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Phia Group Media


RBP: Why Litigate?

By: Jon Jablon, Esq.

For those of you who have a player in the reference-based pricing game, you know that circumstances can arise when things don't go as planned. There are some providers, for instance, that are so dead-set on penalizing RBP plans and their members that they will accept nothing short of the full billed charge. As we all know, though, nobody gets paid full billed charges, and it's wildly unreasonable for anyone to expect that. But what is the end game, then, when a provider makes unreasonable demands and refuses to settle?

One option that's becoming increasingly popular is litigation – in other words, proactively suing a hospital, to help protect the patient. The suit needs to be filed by the patient, since the patient is the one to whom the balance “belongs” and therefore only the patient has standing to sue, but health plans and TPAs often provide assistance to patients with this endeavor, for obvious reasons.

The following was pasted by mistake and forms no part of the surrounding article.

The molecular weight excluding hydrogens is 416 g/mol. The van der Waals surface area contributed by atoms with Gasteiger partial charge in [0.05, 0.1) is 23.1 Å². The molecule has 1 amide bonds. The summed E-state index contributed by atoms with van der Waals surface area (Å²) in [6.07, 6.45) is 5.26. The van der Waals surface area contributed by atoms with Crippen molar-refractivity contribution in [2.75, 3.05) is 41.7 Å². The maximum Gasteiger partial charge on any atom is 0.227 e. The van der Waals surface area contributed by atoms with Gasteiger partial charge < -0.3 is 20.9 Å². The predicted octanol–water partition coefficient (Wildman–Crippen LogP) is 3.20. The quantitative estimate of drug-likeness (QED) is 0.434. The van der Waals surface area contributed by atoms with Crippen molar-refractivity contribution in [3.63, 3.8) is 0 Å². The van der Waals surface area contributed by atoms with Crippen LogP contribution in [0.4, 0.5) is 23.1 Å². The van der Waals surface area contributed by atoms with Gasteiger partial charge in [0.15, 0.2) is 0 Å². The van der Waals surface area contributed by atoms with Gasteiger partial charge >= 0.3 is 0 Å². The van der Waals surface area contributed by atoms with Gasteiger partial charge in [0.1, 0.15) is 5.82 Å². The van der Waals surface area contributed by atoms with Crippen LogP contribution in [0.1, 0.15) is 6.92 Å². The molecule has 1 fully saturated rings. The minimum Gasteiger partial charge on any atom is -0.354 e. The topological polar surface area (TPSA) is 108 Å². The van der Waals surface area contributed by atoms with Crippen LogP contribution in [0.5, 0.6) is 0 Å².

Proactive litigation, or even just the threat, can serve a couple of important functions: it can compel a settlement when none was previously available; it can force the provider to publicize (and try to justify) its charge data; it can incentivize the provider to accept the Plan's payment or settle at a reasonable rate; or it can even lead to the formation of a direct contract that's acceptable to the Plan.

Now, please don't leave this blog post thinking that every claim should be proactively litigated. Litigating a small claim can actually lead to spending more on attorney's fees and costs than the full balance amount. We at The Phia Group have taken drastic steps to help with this dilemma, though; our patient Defender service is intended to give TPAs, employers, and plan members a sense of security with respect to their RBP plans, with the knowledge that the member has an attorney ready and waiting to go to bat when they need it. Most importantly, this attorney is pre-paid at no cost to the member, for a small, budgetable PEPM fee paid by plans or their TPAs.

Reference-based pricing is a tricky business, but there are programs that are designed to make it more manageable. Patient Defender is one of them. Have you found others? Tell us about them! We want to hear your stories.